If the wounds still seem strangely fresh three years later, it’s because they cut deeply. He’s not the kind of hometown hero who was a local legend, then went off to college and then played nine years in New Jersey or Utah. No, he was the No. 1 pick straight out of high school by the hometown Cavaliers. He lifted that organization to new heights, including a way-ahead-of-schedule Finals appearance in 2007.
In 2010, he chose to go on TV and embarrass Cleveland and the organization for which he’d played seven seasons. Some in both Akron and Cleveland will never forgive, and almost all will never forget. What all involved would agree upon is the overall desire for a Cleveland team to win a championship, and over LeBron’s last five seasons he had the Cavaliers closer than any team had been since the Indians in 1997.
A kid born in 1984 had no idea how big a deal 1964 — the last time a Cleveland team won a major sports title — could be in the 2000s. He probably knows now.
The winning has certainly helped, but he’s learned and matured more than a little through the years. That “just a kid from Akron” line was coached up — he said something similar before the game, and a few weeks back — but does that matter? He’s starting to understand the thinking-before-speaking process. He’s starting to understand the weight of his words and actions and the consequences. He’s been calling himself some version of King since he was 17, but that crown’s been uneasy at times — and it’s been easy for the public to notice that, too.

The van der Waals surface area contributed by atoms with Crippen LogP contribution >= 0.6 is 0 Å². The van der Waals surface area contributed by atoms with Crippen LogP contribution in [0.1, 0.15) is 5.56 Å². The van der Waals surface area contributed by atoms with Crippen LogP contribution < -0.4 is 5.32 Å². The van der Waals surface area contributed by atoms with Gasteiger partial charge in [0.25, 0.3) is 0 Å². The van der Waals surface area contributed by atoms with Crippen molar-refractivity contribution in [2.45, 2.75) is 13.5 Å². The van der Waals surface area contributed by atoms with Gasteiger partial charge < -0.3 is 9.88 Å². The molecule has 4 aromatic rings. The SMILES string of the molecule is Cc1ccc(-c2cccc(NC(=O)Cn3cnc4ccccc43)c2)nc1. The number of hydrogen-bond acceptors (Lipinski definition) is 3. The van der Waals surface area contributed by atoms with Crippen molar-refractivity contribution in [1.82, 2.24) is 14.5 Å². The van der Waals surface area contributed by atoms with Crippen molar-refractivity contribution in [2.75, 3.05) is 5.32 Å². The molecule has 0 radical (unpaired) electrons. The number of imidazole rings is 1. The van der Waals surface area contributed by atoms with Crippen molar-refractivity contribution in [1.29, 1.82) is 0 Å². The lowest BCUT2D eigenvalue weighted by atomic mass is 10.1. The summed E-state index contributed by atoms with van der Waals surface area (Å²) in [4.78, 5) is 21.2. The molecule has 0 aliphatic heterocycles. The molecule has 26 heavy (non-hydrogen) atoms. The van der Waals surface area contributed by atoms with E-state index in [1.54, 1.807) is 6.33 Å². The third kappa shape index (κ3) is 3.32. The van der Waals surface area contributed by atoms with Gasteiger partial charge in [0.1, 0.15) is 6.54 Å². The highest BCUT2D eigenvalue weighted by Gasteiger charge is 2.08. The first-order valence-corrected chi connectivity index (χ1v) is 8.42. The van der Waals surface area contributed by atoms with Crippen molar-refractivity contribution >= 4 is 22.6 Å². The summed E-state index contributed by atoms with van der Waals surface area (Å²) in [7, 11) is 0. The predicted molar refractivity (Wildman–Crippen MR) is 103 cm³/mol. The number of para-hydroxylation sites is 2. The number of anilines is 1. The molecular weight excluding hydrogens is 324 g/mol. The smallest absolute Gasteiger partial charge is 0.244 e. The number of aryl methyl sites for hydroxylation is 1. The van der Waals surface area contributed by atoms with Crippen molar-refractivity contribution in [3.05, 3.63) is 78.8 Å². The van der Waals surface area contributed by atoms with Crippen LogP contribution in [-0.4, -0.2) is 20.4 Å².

LeBron, right now, seems both comfortable and driven. A LeBron who gets it is the most dangerous LeBron of all.
In 13 months, he’s eligible to opt out of his current contract and be a free agent again. Everyone who’s ever watched basketball in Akron and Cleveland knows this. His new agent, who’s from Cleveland, has dropped enough semi-private hints about a potential return to think at least some taking of the temperature is taking place. With this guy, anything seems possible.
LeBron is 28, healthy and seemingly physically indestructible. He’s probably at least another title away from officially being on the Michael Jordan chase, but he’s undoubtedly in position to carve out a path that could ultimately be as unique and successful as any player ever has.
The Cavaliers are back at the top of the next week’s draft. The lingering ill will in Cleveland is understandable.